One must also consider that SpaceX are masters of strategic communications and have repeatedly made extravagant announcements to push analysts, the financial community, the industry and employees in its favor. It is its CEO managing style, the day after he announced a totally unrealistic schedule and sales target for Tesla’s Model 3, auto analysts universally moved their own estimates up satisfying what probably was the original goal, shifting the paradigm. SpaceX has said very clearly that it plans a step deployment of the constellation starting commercial operations with a “modest” 800 satellite constellation (compared with the 4,420 of the full deployment), which hints at the venture having different growth scenarios with more reasonable assumptions. When analyzing SpaceX projections, being an investor, a competitor or an industry watcher, one must keep its independence and not fall in this expectations trap. Otherwise, industry’s credibility would be at risk.
By Steven Siceloff, NASA’s Kennedy Space Center, Florida
Throughout 2017, NASA and its commercial crew partners, Boeing and SpaceX, will make major steps touching every area of space system development and operations, from completing flight-worthy spacecraft and rockets to putting the finishing touches on launch pads to performing detailed countdown and flight rehearsals.
Bloomberg Government reports that delays in fielding replacements for the retired space shuttle has forced NASA to send billions of dollars to Russia over the past six years.
NASA has spent $897 million with state-controlled Roscosmos since fiscal 2015 and $2.1 billion since the U.S. retired its space shuttle fleet in 2011, Bloomberg Government data show….
NASA must rely on Russia to transport astronauts and equipment for at least two more years. Roscosmos will receive another $950 million in 2017 and 2018 for 12 more round trips on Soyuz ISS flights, according a September report by NASA’s Office of Inspector General.
Congressional budget cuts to NASA’s Commercial Crew Program forced the agency to extend its contract with Roscosmos to keep sending American astronauts to the ISS, according to NASA Administrator Charles Bolden’s August 2015 letter to Congress.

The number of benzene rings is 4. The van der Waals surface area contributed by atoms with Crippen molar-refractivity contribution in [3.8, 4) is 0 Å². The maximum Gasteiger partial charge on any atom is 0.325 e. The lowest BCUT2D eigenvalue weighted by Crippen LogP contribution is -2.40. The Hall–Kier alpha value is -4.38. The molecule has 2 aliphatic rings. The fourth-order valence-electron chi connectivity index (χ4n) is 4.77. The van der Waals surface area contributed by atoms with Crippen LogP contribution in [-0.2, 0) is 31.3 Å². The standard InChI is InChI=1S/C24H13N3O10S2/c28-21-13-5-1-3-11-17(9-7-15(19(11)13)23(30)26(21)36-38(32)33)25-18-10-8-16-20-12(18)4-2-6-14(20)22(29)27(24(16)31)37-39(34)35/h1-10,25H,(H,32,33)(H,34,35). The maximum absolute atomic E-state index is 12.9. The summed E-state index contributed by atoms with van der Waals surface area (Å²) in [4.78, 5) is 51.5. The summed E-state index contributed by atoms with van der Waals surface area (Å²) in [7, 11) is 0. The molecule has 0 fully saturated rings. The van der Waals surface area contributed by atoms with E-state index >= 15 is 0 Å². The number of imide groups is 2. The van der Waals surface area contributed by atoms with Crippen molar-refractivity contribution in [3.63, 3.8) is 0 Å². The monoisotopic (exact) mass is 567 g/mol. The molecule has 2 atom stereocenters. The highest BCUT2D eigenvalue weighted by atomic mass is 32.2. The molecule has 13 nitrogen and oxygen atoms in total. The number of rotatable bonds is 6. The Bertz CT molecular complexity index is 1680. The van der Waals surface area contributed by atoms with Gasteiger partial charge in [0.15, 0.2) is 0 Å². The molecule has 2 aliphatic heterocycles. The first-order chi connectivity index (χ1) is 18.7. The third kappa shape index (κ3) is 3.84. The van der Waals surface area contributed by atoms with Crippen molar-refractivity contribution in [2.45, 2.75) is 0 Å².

Putin consolidated the Russian space industry into Roscosmos in 2015, placing several close advisers in senior positions, according to Senator John McCain. Among them are Chairman Dmitry Rogozin and board member Sergei Chemezov, who are listed as Specially Designated Nationals on the U.S. Department of the Treasury Office of Foreign Assets Control SDN Sanctions List. Their names were added to the list following President Obama’s March 2014 emergency Executive Order 13660, issued in response to Russia’s annexation of Crimea.
Treasury denies that sanctions on Russia apply to the space industry. So while NASA isn’t in violation, it’s in an awkward position of paying billions of agency dollars directly to Russian government coffers to maintain a presence on the ISS.
The figures do not include the cost of additional Soyuz seats that NASA might end up buying for 2019 if commercial crew efforts by SpaceX and Boeing are delayed beyond 2018. NASA could purchase up to three seats through Boeing, which received them as part of a legal settlement of a lawsuit against Soyuz manufacturer RSC Energia.
After months of saying it had no plans to purchase any additional Russian Soyuz seats to take U.S. astronauts to the International Space Station, NASA is looking to do exactly that.
Only there’s a twist: NASA won’t be purchasing the seats directly from the Russians. They will be buying them from Boeing, which has obtained already purchased five seats from Soyuz manufacturer RSC Energia.
MCLEAN, Va., Jan. 14, 2017 (Iridium PR) — Iridium Communications Inc. (NASDAQ:IRDM) announced today the successful launch of its first ten Iridium NEXT satellites. The satellites were delivered into low-Earth orbit approximately one hour after the SpaceX Falcon 9 rocket lifted off from Vandenberg Air Force Base in California at 9:54:39 a.m. PST. Iridium NEXT is the company’s next-generation satellite constellation, replacing and enhancing its existing network of low-Earth orbit satellites spanning the entire globe — the largest commercial satellite constellation in space.